Just to add to the fun, Spider-Man’s arch rival Johnny Storm turns up. Johnny, whose identity is not a secret, can openly take his girlfriend Dorrie Evans, and chat to her about being the Human Torch, which is slightly rubbing salt in Spider-Man’s hang-ups. Finally, Spider-Man’s newest enemy, The Green Goblin, decides to gatecrash the party to fight Spider-Man. The Goblin has no particular motivation: he’s coming to the club to fight Spider-Man because, as a super-villain, that’s what he does.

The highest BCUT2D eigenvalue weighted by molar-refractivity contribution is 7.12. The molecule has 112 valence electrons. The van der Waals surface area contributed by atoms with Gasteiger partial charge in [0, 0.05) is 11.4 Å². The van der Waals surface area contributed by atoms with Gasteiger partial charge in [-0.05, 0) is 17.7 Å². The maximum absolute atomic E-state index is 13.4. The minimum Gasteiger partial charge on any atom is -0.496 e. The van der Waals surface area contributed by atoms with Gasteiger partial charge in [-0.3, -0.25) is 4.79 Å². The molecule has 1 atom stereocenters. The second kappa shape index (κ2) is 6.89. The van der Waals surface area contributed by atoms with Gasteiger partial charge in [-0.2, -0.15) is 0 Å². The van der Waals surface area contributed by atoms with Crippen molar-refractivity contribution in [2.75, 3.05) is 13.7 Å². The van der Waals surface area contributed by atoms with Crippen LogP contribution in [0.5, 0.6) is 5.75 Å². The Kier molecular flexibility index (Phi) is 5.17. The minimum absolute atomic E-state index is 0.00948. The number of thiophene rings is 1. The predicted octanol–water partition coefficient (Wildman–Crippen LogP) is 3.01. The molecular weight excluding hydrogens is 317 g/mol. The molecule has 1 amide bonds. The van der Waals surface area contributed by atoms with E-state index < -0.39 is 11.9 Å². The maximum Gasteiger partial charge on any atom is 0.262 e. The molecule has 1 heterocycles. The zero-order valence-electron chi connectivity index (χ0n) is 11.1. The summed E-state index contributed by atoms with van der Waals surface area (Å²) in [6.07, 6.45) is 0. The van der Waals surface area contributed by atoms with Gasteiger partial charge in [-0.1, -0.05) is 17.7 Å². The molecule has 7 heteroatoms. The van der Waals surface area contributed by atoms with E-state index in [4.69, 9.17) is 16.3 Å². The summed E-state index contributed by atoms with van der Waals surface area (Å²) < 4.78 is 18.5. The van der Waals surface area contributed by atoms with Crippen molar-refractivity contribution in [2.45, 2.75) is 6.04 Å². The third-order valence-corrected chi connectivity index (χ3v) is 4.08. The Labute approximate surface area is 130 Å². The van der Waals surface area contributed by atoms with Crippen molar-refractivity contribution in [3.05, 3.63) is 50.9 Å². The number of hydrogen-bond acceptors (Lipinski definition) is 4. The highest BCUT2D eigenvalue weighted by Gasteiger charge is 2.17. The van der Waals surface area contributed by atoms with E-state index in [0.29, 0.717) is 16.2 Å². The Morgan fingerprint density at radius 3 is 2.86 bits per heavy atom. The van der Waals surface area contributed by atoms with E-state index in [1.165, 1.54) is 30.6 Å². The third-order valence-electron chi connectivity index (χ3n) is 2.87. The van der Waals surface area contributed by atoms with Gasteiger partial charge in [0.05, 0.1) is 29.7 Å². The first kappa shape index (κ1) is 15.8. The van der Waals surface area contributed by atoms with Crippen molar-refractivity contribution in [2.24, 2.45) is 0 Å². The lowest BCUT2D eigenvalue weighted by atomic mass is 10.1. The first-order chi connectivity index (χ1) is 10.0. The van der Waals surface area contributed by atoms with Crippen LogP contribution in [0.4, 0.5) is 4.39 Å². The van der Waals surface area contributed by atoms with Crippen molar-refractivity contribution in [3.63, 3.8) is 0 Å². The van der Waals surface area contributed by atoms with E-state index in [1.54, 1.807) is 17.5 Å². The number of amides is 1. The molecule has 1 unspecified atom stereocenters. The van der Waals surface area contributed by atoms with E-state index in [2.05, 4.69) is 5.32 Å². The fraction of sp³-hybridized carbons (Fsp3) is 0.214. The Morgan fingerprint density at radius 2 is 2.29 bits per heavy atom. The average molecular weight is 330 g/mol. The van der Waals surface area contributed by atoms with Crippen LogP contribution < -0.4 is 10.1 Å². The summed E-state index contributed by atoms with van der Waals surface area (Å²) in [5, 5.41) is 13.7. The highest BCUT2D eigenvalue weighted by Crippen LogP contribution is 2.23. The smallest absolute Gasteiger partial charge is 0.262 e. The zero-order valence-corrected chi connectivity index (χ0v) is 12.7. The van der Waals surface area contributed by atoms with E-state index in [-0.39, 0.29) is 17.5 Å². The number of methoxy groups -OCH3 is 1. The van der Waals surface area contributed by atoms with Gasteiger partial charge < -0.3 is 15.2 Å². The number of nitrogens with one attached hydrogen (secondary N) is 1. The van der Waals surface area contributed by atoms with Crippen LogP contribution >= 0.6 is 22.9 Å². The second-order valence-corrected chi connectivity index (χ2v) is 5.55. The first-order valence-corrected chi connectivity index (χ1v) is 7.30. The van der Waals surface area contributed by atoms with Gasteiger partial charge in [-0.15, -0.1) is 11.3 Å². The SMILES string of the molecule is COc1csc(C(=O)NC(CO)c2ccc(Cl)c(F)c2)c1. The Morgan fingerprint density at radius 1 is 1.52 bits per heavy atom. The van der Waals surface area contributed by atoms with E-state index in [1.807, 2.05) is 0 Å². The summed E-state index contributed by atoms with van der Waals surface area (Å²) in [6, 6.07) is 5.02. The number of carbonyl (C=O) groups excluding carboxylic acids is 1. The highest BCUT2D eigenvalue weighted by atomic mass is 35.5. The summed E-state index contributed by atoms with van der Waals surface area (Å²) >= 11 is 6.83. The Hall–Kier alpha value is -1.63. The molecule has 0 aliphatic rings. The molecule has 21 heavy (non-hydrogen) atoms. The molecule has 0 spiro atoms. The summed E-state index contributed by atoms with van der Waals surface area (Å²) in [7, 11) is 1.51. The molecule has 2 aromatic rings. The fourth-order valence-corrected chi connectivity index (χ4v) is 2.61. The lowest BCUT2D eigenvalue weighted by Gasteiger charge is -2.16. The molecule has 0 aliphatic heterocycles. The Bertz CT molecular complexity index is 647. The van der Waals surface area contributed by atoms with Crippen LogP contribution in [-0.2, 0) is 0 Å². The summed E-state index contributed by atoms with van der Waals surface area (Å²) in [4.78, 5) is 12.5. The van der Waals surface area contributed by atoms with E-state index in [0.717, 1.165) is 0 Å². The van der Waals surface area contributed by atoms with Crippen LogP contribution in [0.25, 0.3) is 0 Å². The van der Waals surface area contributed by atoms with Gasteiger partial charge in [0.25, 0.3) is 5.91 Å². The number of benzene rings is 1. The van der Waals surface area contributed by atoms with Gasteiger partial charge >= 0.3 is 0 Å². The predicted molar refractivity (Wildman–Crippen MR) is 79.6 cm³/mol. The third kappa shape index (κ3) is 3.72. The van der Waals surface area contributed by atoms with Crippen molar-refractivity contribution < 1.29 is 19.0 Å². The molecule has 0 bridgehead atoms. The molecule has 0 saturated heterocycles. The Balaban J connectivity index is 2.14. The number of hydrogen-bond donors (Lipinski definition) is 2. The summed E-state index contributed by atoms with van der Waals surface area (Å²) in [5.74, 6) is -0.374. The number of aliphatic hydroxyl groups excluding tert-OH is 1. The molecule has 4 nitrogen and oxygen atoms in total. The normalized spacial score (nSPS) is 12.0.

The cover is a subtle variation on Ditko’s favourite motif: the crowd looking up at the hero. At the top of the page the Torch, the Goblin and Spider-Man are engaged in a chaotic melee; while at the bottom Jameson, Liz, Betty, Flash and some less familiar faces look up with various levels of shock. This is a story about a fight: but it's also a story about how the people in Spider-Man’s life react to the fight. At no point in the story is Peter allowed to put on the mask and simply become Spider-Man: in every panel we are reminded that he is Peter Parker as well. This is nicely underlined on the first page: Peter Parker sits at his school desk, with a huge thought-balloon above his head, showing him battling the Green Goblin as Spider-Man three issues ago. He is Peter Parker on the outside; but he is Spider-Man on the inside. Peter Parker’s life literally encloses Spider-Man’s.